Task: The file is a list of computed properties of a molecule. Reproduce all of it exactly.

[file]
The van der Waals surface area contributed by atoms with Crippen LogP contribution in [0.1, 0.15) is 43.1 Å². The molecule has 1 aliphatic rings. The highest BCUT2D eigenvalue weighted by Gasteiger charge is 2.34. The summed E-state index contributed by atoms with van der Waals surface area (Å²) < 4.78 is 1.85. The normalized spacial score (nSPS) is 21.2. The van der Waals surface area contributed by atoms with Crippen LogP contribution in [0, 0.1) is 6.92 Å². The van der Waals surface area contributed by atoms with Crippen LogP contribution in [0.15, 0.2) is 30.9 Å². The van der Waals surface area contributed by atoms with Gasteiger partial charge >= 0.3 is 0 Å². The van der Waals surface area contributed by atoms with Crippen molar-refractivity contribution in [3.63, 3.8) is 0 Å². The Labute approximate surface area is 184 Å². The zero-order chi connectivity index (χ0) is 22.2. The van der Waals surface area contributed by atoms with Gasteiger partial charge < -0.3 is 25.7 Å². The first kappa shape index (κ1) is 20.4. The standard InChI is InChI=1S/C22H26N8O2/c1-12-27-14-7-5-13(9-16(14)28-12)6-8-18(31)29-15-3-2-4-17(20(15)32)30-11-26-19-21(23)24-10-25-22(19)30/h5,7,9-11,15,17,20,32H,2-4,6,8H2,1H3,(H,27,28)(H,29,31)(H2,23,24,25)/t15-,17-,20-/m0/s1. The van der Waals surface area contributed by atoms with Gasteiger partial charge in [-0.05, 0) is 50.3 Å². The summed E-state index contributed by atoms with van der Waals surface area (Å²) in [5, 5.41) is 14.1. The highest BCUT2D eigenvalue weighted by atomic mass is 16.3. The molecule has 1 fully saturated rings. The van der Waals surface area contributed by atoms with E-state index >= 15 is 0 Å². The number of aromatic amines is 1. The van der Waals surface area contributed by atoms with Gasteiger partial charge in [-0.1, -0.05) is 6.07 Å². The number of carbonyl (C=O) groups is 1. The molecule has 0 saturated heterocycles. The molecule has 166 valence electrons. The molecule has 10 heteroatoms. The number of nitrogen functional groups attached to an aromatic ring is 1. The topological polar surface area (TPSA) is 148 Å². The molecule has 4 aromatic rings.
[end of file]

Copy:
The van der Waals surface area contributed by atoms with Crippen LogP contribution in [0.1, 0.15) is 43.1 Å². The molecule has 1 aliphatic rings. The highest BCUT2D eigenvalue weighted by Gasteiger charge is 2.34. The summed E-state index contributed by atoms with van der Waals surface area (Å²) < 4.78 is 1.85. The normalized spacial score (nSPS) is 21.2. The van der Waals surface area contributed by atoms with Crippen LogP contribution in [0, 0.1) is 6.92 Å². The van der Waals surface area contributed by atoms with Crippen LogP contribution in [0.15, 0.2) is 30.9 Å². The van der Waals surface area contributed by atoms with Gasteiger partial charge >= 0.3 is 0 Å². The van der Waals surface area contributed by atoms with Crippen molar-refractivity contribution in [3.63, 3.8) is 0 Å². The Labute approximate surface area is 184 Å². The zero-order chi connectivity index (χ0) is 22.2. The van der Waals surface area contributed by atoms with Gasteiger partial charge < -0.3 is 25.7 Å². The first kappa shape index (κ1) is 20.4. The standard InChI is InChI=1S/C22H26N8O2/c1-12-27-14-7-5-13(9-16(14)28-12)6-8-18(31)29-15-3-2-4-17(20(15)32)30-11-26-19-21(23)24-10-25-22(19)30/h5,7,9-11,15,17,20,32H,2-4,6,8H2,1H3,(H,27,28)(H,29,31)(H2,23,24,25)/t15-,17-,20-/m0/s1. The van der Waals surface area contributed by atoms with Gasteiger partial charge in [-0.05, 0) is 50.3 Å². The summed E-state index contributed by atoms with van der Waals surface area (Å²) in [5, 5.41) is 14.1. The highest BCUT2D eigenvalue weighted by atomic mass is 16.3. The molecule has 1 fully saturated rings. The van der Waals surface area contributed by atoms with E-state index >= 15 is 0 Å². The number of aromatic amines is 1. The van der Waals surface area contributed by atoms with Gasteiger partial charge in [-0.1, -0.05) is 6.07 Å². The number of carbonyl (C=O) groups is 1. The molecule has 0 saturated heterocycles. The molecule has 166 valence electrons. The molecule has 10 heteroatoms. The number of nitrogen functional groups attached to an aromatic ring is 1. The topological polar surface area (TPSA) is 148 Å². The molecule has 4 aromatic rings.